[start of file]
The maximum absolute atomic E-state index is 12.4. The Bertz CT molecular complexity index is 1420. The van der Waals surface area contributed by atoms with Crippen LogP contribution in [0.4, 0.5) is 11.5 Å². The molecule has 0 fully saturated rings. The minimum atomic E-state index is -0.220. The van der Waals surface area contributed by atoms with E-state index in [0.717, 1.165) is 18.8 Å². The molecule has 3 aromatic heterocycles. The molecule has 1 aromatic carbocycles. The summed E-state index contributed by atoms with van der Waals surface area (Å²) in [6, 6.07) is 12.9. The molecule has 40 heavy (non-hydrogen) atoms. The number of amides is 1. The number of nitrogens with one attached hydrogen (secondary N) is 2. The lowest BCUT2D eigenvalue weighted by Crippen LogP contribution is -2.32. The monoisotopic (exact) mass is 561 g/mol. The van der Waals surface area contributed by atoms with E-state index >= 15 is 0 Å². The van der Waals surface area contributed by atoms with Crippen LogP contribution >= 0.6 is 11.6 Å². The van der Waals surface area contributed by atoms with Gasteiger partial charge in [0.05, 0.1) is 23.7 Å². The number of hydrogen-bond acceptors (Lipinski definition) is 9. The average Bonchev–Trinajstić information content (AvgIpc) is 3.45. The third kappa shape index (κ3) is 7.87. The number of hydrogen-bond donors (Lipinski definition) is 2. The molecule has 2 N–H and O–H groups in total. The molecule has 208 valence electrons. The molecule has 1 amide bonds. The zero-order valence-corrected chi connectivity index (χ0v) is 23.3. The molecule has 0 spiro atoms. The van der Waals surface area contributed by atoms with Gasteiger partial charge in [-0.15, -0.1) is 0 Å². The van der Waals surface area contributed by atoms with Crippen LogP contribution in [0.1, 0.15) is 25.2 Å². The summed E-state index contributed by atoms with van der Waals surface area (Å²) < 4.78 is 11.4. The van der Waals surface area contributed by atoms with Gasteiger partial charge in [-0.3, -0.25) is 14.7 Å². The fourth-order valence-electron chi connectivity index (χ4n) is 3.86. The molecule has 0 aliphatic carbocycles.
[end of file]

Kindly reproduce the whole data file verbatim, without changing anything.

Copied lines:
The maximum absolute atomic E-state index is 12.4. The Bertz CT molecular complexity index is 1420. The van der Waals surface area contributed by atoms with Crippen LogP contribution in [0.4, 0.5) is 11.5 Å². The molecule has 0 fully saturated rings. The minimum atomic E-state index is -0.220. The van der Waals surface area contributed by atoms with E-state index in [0.717, 1.165) is 18.8 Å². The molecule has 3 aromatic heterocycles. The molecule has 1 aromatic carbocycles. The summed E-state index contributed by atoms with van der Waals surface area (Å²) in [6, 6.07) is 12.9. The molecule has 40 heavy (non-hydrogen) atoms. The number of amides is 1. The number of nitrogens with one attached hydrogen (secondary N) is 2. The lowest BCUT2D eigenvalue weighted by Crippen LogP contribution is -2.32. The monoisotopic (exact) mass is 561 g/mol. The van der Waals surface area contributed by atoms with E-state index >= 15 is 0 Å². The van der Waals surface area contributed by atoms with Crippen LogP contribution >= 0.6 is 11.6 Å². The van der Waals surface area contributed by atoms with Gasteiger partial charge in [0.05, 0.1) is 23.7 Å². The number of hydrogen-bond acceptors (Lipinski definition) is 9. The average Bonchev–Trinajstić information content (AvgIpc) is 3.45. The third kappa shape index (κ3) is 7.87. The number of hydrogen-bond donors (Lipinski definition) is 2. The molecule has 2 N–H and O–H groups in total. The molecule has 208 valence electrons. The molecule has 1 amide bonds. The zero-order valence-corrected chi connectivity index (χ0v) is 23.3. The molecule has 0 spiro atoms. The van der Waals surface area contributed by atoms with Gasteiger partial charge in [-0.15, -0.1) is 0 Å². The van der Waals surface area contributed by atoms with Crippen LogP contribution in [0.1, 0.15) is 25.2 Å². The summed E-state index contributed by atoms with van der Waals surface area (Å²) < 4.78 is 11.4. The van der Waals surface area contributed by atoms with Gasteiger partial charge in [-0.3, -0.25) is 14.7 Å². The fourth-order valence-electron chi connectivity index (χ4n) is 3.86. The molecule has 0 aliphatic carbocycles.